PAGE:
Tuesday, February 05, 2013

More Work Needed

Yesterday, in a by-no-means-untypical start to the day, we walked into court to find the prosecutor's seat empty, his desk bare of papers. Apparently someone had called in sick, and we were relieved when a replacement CPS man rushed in at 10.15. Nevertheless we had to give him half an hour to download the files, and have a quick look at them, before having huddled conversations with defence advocates.
Court 3 was worst off; they had no prosecutor either, and lost the whole morning. They had an early lunch and finally got going at 1.15. We are so tightly scheduled these days that any loss of court time can have a big knock-on effect.The CPS know that they have problems, but they need to do better than this.


  1. I've often thought that its the CPS, above all other CJS agencies, that require 'reform' most urgently.

    For serious jobs they seem good, but for the general every day business they seem to be a huge waste of time and money.

    In addition they actually push the police to issue cautions, because - for some reason - many in the CPS will do anything to avoid sending a job to court.

    There are still a few cases that get prosecuted very effectively without the CPS, licensing is an example. It would save time, paperwork and money if we allowed the police to directly prosecute the majority of offences themselves as we did before the 1990s.

    1. I don't think they need reform as much as proper investment. Instead of hiring qualified solicitors and barristers you are much more likely to get a job with them if you are not a qualified lawyer. They call them case workers. You can also be part-qualified and you are called an Associate Prosecutor and are allowed to appear in court!

      Currently, the CPS is investing heavily in new fancy computer equipment that simply doesn't work very well.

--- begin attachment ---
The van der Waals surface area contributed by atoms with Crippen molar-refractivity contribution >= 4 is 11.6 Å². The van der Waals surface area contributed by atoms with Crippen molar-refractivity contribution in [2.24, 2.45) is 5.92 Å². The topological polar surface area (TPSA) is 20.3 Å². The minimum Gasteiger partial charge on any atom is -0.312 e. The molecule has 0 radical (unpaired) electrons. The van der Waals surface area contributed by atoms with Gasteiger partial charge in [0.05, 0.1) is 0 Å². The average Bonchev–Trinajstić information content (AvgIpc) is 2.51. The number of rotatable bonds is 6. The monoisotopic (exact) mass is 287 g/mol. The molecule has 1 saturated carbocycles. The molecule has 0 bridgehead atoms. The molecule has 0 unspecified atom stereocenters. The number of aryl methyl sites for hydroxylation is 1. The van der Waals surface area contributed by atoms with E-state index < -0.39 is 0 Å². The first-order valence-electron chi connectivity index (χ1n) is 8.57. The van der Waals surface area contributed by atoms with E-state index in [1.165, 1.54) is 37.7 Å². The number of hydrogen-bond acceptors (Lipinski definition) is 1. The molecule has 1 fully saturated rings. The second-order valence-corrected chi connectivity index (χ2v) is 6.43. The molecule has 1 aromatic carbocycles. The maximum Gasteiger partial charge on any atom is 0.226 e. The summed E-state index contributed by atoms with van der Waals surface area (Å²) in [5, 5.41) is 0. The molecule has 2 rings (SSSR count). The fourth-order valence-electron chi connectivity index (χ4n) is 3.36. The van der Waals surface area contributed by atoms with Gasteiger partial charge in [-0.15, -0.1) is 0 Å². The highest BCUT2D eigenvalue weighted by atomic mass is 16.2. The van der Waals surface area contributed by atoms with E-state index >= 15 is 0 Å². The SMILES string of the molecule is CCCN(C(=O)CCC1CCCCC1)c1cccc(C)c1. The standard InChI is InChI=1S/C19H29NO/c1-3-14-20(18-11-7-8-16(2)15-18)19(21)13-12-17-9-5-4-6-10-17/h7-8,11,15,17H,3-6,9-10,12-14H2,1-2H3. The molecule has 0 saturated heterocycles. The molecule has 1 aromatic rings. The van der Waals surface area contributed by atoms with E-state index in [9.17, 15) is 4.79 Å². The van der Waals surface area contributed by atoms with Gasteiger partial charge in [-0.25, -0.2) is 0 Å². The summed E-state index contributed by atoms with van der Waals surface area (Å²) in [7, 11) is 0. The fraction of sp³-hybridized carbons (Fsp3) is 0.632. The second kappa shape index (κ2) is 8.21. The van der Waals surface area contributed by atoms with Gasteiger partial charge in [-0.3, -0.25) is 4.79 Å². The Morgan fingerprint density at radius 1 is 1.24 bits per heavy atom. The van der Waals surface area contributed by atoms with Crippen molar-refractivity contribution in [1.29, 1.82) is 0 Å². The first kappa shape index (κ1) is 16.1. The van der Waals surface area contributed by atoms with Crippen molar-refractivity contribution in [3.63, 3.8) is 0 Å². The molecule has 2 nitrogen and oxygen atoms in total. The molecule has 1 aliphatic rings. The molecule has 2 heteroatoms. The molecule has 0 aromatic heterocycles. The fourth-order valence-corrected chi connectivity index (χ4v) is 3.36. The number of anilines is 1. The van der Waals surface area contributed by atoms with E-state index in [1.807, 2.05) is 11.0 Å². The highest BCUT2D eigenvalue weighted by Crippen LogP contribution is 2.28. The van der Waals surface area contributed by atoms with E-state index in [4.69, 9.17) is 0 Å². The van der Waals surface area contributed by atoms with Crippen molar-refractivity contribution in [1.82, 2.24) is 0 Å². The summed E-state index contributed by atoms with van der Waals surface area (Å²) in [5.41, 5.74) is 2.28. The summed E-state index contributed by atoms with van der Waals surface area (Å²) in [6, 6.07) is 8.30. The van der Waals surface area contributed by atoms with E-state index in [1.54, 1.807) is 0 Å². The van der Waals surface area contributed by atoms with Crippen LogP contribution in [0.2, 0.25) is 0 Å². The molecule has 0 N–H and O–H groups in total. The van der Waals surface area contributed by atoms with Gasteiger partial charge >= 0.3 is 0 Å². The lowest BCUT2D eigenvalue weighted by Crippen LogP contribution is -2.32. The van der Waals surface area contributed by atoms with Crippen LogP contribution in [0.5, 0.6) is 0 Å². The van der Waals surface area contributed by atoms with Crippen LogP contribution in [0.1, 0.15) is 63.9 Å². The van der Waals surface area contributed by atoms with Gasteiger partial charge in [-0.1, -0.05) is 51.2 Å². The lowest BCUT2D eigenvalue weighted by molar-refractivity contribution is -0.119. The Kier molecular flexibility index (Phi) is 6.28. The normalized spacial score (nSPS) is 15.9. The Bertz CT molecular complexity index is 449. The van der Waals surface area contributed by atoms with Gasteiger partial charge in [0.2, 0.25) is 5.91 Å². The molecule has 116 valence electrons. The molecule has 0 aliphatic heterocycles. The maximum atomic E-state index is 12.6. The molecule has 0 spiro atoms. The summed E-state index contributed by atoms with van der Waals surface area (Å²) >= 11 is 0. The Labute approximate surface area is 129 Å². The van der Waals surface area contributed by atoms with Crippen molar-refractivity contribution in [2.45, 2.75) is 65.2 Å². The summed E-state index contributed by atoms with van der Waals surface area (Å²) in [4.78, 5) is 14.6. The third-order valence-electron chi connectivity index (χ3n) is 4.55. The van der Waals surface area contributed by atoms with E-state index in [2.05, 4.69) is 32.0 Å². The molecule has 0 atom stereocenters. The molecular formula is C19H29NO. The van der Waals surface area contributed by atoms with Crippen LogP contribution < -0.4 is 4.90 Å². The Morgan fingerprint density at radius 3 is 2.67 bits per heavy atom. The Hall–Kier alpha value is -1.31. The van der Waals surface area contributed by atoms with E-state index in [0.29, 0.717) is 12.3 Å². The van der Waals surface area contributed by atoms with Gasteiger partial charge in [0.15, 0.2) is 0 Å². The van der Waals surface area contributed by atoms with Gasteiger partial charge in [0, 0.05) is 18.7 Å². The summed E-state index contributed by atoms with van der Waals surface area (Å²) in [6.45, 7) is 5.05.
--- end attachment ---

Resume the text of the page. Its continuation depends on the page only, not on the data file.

Spend less on computers and more on real lawyer and you'll find the CPS can be pretty decent!

  2. It doesn't help when an agent prosecutor is sent, as he or she can't make decisions on the hoof and is forever asking for a few minutes to call base and get approval. Those five minutes soon add up to an hour of delay. Re cautions, last week the CPS asked the bench to dismiss an assault by beating case because it had since been dealt with by a caution; good for the clear-up figures, but not for justice.

  3. That people go sick and that that is disruptive is part of the human condition!

    But yes: the CPS is operating at the limit and sometimes fails dismally.

  4. One of the key benchmarks of civil service standards used to be "the minimum necessary to ensure continuity of service". Depending on what you had determined to be the essential tasks that required continuity of service - and there are very real differences of perception in this respect, as the following example may show - it was a matter of ministerial responsibility to ensure that certain functions could always be performed, and if not, the Minister was held directly responsible and expected to resign.

    The CPS is the classic example of a de-skilled service that has lost the sense of its core functions, and can't now even see the wood for the trees. I feel considerable sympathy for the remaining prosecutors, and the agents too, some of whom are outstanding. But the service is no longer fit for purpose. The return of 'police courts' is not devoid of sense, but not at the price of allowing them the opportunity to caution every careless driver below the 'dangerous driving' threshold, and categorise the vast majority of violent offences as deserving of out of court disposals (including 'assault PC' cases, and those with vulnerable victims). This may mean that the Magistrates' Courts get to see more higher end business than in the past (and many fewer cases overall), but it ignores the


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